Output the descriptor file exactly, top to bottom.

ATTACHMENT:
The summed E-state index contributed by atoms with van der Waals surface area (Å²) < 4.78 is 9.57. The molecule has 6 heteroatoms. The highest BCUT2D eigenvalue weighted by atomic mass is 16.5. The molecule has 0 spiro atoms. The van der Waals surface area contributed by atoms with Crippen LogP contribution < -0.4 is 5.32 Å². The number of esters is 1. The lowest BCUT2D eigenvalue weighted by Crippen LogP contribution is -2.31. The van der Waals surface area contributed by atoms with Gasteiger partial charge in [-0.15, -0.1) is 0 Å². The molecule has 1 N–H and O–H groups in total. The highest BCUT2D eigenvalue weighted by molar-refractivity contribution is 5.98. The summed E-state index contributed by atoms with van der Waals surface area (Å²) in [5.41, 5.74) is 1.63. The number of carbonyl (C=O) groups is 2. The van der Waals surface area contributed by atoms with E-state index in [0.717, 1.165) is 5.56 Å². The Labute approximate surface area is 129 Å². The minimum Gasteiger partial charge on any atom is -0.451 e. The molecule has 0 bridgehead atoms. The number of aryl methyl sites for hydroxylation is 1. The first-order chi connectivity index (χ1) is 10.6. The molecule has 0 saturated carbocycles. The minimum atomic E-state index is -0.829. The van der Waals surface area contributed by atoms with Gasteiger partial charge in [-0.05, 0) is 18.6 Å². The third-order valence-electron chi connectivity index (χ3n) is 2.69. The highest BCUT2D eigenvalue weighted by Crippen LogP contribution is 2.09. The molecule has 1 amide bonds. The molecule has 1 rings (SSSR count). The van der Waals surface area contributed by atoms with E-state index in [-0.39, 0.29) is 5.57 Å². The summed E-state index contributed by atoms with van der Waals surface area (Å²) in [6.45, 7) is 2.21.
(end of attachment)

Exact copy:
The summed E-state index contributed by atoms with van der Waals surface area (Å²) < 4.78 is 9.57. The molecule has 6 heteroatoms. The highest BCUT2D eigenvalue weighted by atomic mass is 16.5. The molecule has 0 spiro atoms. The van der Waals surface area contributed by atoms with Crippen LogP contribution < -0.4 is 5.32 Å². The number of esters is 1. The lowest BCUT2D eigenvalue weighted by Crippen LogP contribution is -2.31. The van der Waals surface area contributed by atoms with Gasteiger partial charge in [-0.15, -0.1) is 0 Å². The molecule has 1 N–H and O–H groups in total. The highest BCUT2D eigenvalue weighted by molar-refractivity contribution is 5.98. The summed E-state index contributed by atoms with van der Waals surface area (Å²) in [5.41, 5.74) is 1.63. The number of carbonyl (C=O) groups is 2. The van der Waals surface area contributed by atoms with E-state index in [0.717, 1.165) is 5.56 Å². The Labute approximate surface area is 129 Å². The minimum Gasteiger partial charge on any atom is -0.451 e. The molecule has 0 bridgehead atoms. The number of aryl methyl sites for hydroxylation is 1. The first-order chi connectivity index (χ1) is 10.6. The molecule has 0 saturated carbocycles. The minimum atomic E-state index is -0.829. The van der Waals surface area contributed by atoms with Gasteiger partial charge in [-0.05, 0) is 18.6 Å². The third-order valence-electron chi connectivity index (χ3n) is 2.69. The highest BCUT2D eigenvalue weighted by Crippen LogP contribution is 2.09. The molecule has 1 amide bonds. The molecule has 1 rings (SSSR count). The van der Waals surface area contributed by atoms with E-state index in [-0.39, 0.29) is 5.57 Å². The summed E-state index contributed by atoms with van der Waals surface area (Å²) in [6.45, 7) is 2.21.